It starts with us parents learning how to think about tears and tantrums in a new way.

“When we move through our feelings, rather than stopping them, we will find a much deeper happiness, just like our children do,” Kate said.

How we shove tears and sadness down

Kate explains how, even as adults, we use distractions to look the other way when hurtful emotions rise up.

Hello, chocolate. Hello, wine. Hello, Netflix and Facebook.

When we were kids, our parents often stopped us from expressing big emotions. We internalized the idea that we need to do something else. We will likely, then, respond to our own kids in a similar way.

She teaches us how we can tune back in to our emotions. To recognize how we sometimes ignore what our body tells us. For example, we keep working even though our body has a stiff neck and tells us to move around for a bit. We do the same with our feelings. We can learn how to tune back in to our emotions.

How can we listen to tears?

Imagine this scenario: You and your partner aren’t seeing eye to eye. You’re flustered. You’re talking past each other. Tears roll down your cheek and you’re not sure if you’re angry or sad or both. Your partner sees your tears and rolls their eyes, tells you to knock it off, says you’re crying just to get attention and walks away.

Would you feel connected to that person or misunderstood? Would you feel like your emotions were being taken seriously? Maybe we would feel like our partner just wasn’t listening.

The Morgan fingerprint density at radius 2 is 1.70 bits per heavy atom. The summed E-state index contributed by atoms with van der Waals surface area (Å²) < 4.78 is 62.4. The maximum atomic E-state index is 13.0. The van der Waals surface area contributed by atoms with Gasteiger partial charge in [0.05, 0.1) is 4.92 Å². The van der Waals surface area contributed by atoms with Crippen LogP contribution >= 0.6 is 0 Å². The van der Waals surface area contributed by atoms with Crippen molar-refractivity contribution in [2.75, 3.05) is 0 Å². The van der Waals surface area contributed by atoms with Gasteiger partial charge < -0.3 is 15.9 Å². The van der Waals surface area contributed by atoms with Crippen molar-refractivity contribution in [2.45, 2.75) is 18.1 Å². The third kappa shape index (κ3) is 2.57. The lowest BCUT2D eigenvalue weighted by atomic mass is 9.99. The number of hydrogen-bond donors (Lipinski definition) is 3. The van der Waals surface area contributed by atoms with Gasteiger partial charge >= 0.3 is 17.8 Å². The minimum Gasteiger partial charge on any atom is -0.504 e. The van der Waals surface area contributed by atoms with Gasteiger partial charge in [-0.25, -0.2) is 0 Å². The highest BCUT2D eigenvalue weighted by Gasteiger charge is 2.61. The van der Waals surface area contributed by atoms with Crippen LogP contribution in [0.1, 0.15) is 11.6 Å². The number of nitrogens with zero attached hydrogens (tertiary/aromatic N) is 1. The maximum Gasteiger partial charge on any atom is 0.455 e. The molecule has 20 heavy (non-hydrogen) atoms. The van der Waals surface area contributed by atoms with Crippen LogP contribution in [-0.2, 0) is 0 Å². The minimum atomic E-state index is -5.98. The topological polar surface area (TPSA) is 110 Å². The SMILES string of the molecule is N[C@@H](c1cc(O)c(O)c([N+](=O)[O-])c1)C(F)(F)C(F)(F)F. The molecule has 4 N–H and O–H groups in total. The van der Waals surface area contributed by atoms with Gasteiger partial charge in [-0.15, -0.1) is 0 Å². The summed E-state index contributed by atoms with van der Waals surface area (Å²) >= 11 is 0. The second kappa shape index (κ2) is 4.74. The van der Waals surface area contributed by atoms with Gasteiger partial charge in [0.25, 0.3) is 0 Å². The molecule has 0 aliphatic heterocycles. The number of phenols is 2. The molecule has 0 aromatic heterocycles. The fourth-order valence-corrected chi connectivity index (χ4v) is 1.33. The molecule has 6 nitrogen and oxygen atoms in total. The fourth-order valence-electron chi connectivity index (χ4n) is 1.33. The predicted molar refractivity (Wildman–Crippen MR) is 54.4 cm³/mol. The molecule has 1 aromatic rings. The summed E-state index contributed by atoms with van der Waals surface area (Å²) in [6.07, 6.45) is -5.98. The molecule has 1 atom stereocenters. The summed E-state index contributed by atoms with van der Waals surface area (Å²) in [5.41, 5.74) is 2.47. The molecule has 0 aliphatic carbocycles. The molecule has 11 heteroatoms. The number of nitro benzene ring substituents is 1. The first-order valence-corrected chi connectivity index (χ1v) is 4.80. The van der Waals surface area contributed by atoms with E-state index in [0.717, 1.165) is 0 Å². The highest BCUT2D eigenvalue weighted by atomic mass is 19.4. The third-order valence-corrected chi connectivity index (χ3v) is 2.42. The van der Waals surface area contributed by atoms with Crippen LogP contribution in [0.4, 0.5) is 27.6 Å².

Now, can we transfer this to our kids who have way less capacity for handling their emotions?

How do they feel when the people they love the most tell them the ideas they have are stupid, either by word or deed? How do they feel when we turn them away when we see them cry over a toy they want? What message are we sending?

We are saying, “You can’t be upset. Your feelings don’t mean anything to me because it’s not what I want for you.”

What if, instead, when our kid freaks out because someone else got the princess cup, we don’t tell them to knock it off, or go to their room. We hang out with them for a minute and acknowledge that they feel upset. What if we learned to understand that some tears may come from the straw that broke the child’s back? What if we stopped trying to hush the tears and start trying to throw our kids a lifeline?

It’s really a self-help book for parents

This is what Kate offers. She offers us a chance to see emotion through a new lens, one that takes so much pressure off of us as parents. She offers us a path that is actually, in the long run, easier. Her book shows us the truth behind emotions, how we can actually change how we feel about our child’s behavior and how we can turn our whole relationship around.

Aside from helping parents think about tears in a new way, Kate’s book shows parents how to:

-build connections with our kids by listening to them and helping them feel safe in expressing their emotions.

-set limits for our kids and stick to them.